Mysterious Ways: A Picture of Happiness

I couldn’t wait to tell Mom that I was engaged… but she didn’t have the reaction I expected.

by - Posted on May 5, 2014

Author's mother posing with author's huband-to-be decades earlier.

I never thought I’d marry again after my marriage of more than 20 years ended in divorce. In the decade since, whenever I got close to someone, I shut down and ran away. I vowed to never fall in love with anybody unless God slapped me upside the head and told me: “He’s the one.”

That’s why I didn’t tell Mom about Robert. She knew something had changed in my attitude this past year; I was happier than I’d been in a while, and I mentioned “seeing some man I met in square dancing class.”

One night, he took me out on my front porch and finally asked me to marry him. I owed it to Mom to tell her the good news in person.

I stopped by on my lunch break from work. Mom and I sat down in her living room. “I’ve finally found one I’m going to keep,” I said. “I’m engaged! His name is Robert. Robert Trifiletti.”

Mom’s expression was a mix of shock and confusion. Not the joy I’d expected. I told her how Robert had been assigned as my dancing partner. He was handsome, charming, and the more we danced, the more I learned about him.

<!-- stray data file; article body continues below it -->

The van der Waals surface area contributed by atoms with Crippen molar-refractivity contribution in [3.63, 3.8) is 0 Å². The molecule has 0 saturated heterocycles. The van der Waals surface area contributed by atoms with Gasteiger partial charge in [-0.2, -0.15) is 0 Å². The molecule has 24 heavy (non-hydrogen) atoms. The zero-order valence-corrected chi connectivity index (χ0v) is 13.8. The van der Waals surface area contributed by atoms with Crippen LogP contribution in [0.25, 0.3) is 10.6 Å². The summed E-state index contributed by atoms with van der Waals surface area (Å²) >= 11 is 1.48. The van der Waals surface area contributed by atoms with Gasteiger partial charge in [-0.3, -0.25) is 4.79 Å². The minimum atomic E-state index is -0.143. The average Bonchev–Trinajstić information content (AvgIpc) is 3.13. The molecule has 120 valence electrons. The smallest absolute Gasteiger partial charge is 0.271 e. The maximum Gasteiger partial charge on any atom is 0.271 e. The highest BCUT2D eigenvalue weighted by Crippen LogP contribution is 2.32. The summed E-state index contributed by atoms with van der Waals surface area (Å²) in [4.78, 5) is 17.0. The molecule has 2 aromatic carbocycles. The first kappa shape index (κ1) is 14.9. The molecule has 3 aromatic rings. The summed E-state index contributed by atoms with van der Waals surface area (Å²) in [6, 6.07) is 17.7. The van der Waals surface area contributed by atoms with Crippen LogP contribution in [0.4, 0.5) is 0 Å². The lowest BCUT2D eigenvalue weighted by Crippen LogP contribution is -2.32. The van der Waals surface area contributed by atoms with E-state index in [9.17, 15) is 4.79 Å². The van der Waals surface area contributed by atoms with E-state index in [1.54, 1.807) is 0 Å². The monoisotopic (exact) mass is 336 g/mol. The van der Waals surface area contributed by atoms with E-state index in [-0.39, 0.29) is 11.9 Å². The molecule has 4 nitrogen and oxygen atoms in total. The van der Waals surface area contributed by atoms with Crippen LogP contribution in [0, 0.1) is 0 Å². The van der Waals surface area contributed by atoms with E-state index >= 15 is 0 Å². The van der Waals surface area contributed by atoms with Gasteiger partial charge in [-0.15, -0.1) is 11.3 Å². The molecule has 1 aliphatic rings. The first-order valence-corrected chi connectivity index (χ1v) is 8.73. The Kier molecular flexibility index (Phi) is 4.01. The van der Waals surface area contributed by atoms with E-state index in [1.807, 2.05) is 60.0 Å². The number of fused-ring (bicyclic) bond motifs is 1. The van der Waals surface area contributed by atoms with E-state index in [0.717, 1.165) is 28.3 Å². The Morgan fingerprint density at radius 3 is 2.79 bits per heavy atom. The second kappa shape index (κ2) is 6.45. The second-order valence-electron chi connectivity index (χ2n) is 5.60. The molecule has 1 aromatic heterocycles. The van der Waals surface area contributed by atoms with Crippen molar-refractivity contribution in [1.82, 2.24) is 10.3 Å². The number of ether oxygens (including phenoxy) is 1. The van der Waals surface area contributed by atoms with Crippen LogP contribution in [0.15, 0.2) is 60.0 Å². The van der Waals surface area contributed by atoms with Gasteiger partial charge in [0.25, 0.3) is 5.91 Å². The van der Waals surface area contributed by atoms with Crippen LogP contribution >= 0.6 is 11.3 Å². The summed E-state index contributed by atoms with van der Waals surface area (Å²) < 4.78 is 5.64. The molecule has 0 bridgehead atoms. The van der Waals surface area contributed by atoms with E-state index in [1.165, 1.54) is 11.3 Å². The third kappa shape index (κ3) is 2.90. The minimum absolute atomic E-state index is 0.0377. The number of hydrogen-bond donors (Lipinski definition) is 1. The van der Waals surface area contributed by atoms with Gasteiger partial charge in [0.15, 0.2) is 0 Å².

He grew up not far away. He was divorced too, with a 10-year-old son. After a while, he asked me to dinner.

Mom nodded as I told her the story, but didn’t say much. What was that about? I wondered after I left her. When she’d heard Robert’s name, she nearly turned white. Does she know some terrible secret about him?

Later that week, I returned to get answers. Now, though, Mom was bubbling over with excitement. “I want you to look at that photo over there,” she said, pointing to a collage of pictures that had been mounted on the wall of our living room for thirty years.

“Which photo?” I asked.

“Look at the picture of you and Larry…”

My ex-husband. “All right, I see it.”

“Now look to the right. See anyone you recognize?”

Only Mom, sitting on a motorcycle in the lobby of the movie theater where she used to work as a cashier. The motorcycle was a promotion for a film, and as a lark, the projectionist helped her climb aboard. He posed beside her. “No, Mom, I don’t see anybody I know.”

“You’d better look again,” Mom said. “Because you’re fixing to marry him.”

Robert, the projectionist? It was true. In fact, Mom knew his entire family from her days at the theater. You might say that news slapped me upside the head.

Robert and I had hung side by side in that collage for thirty years. Now we’ve been side by side–as husband and wife–for eighteen more.

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